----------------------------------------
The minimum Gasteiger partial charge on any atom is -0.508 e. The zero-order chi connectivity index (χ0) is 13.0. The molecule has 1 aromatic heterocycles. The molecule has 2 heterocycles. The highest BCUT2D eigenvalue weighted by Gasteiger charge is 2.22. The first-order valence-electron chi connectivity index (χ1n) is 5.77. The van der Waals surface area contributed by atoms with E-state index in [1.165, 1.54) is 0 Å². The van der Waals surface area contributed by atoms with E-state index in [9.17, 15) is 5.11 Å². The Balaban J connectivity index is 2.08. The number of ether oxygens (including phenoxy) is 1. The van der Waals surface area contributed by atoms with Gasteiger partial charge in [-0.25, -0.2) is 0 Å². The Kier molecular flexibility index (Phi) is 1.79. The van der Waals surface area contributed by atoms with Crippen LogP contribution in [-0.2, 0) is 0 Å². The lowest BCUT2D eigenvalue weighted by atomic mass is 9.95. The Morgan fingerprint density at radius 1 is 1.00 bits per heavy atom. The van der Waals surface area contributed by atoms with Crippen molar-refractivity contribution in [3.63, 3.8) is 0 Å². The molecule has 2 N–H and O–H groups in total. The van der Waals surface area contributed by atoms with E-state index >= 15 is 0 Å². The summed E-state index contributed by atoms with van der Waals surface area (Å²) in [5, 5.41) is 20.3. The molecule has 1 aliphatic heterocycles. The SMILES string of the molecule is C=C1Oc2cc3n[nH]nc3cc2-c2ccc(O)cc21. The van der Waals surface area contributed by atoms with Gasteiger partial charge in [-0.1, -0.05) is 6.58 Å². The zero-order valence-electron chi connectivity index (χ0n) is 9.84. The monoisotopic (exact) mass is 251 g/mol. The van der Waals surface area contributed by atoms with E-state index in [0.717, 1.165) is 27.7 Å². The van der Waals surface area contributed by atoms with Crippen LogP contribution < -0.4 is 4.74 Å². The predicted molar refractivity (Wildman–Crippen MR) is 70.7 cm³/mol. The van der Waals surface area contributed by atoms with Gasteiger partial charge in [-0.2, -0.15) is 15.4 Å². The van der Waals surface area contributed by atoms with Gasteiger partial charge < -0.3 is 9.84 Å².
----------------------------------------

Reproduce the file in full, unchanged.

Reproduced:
The minimum Gasteiger partial charge on any atom is -0.508 e. The zero-order chi connectivity index (χ0) is 13.0. The molecule has 1 aromatic heterocycles. The molecule has 2 heterocycles. The highest BCUT2D eigenvalue weighted by Gasteiger charge is 2.22. The first-order valence-electron chi connectivity index (χ1n) is 5.77. The van der Waals surface area contributed by atoms with E-state index in [1.165, 1.54) is 0 Å². The van der Waals surface area contributed by atoms with E-state index in [9.17, 15) is 5.11 Å². The Balaban J connectivity index is 2.08. The number of ether oxygens (including phenoxy) is 1. The van der Waals surface area contributed by atoms with Gasteiger partial charge in [-0.25, -0.2) is 0 Å². The Kier molecular flexibility index (Phi) is 1.79. The van der Waals surface area contributed by atoms with Crippen LogP contribution in [-0.2, 0) is 0 Å². The lowest BCUT2D eigenvalue weighted by atomic mass is 9.95. The Morgan fingerprint density at radius 1 is 1.00 bits per heavy atom. The van der Waals surface area contributed by atoms with Crippen molar-refractivity contribution in [3.63, 3.8) is 0 Å². The molecule has 2 N–H and O–H groups in total. The van der Waals surface area contributed by atoms with E-state index >= 15 is 0 Å². The summed E-state index contributed by atoms with van der Waals surface area (Å²) in [5, 5.41) is 20.3. The molecule has 1 aliphatic heterocycles. The SMILES string of the molecule is C=C1Oc2cc3n[nH]nc3cc2-c2ccc(O)cc21. The van der Waals surface area contributed by atoms with Gasteiger partial charge in [-0.1, -0.05) is 6.58 Å². The zero-order valence-electron chi connectivity index (χ0n) is 9.84. The monoisotopic (exact) mass is 251 g/mol. The van der Waals surface area contributed by atoms with E-state index in [0.717, 1.165) is 27.7 Å². The van der Waals surface area contributed by atoms with Crippen LogP contribution < -0.4 is 4.74 Å². The predicted molar refractivity (Wildman–Crippen MR) is 70.7 cm³/mol. The van der Waals surface area contributed by atoms with Gasteiger partial charge in [-0.2, -0.15) is 15.4 Å². The van der Waals surface area contributed by atoms with Gasteiger partial charge < -0.3 is 9.84 Å².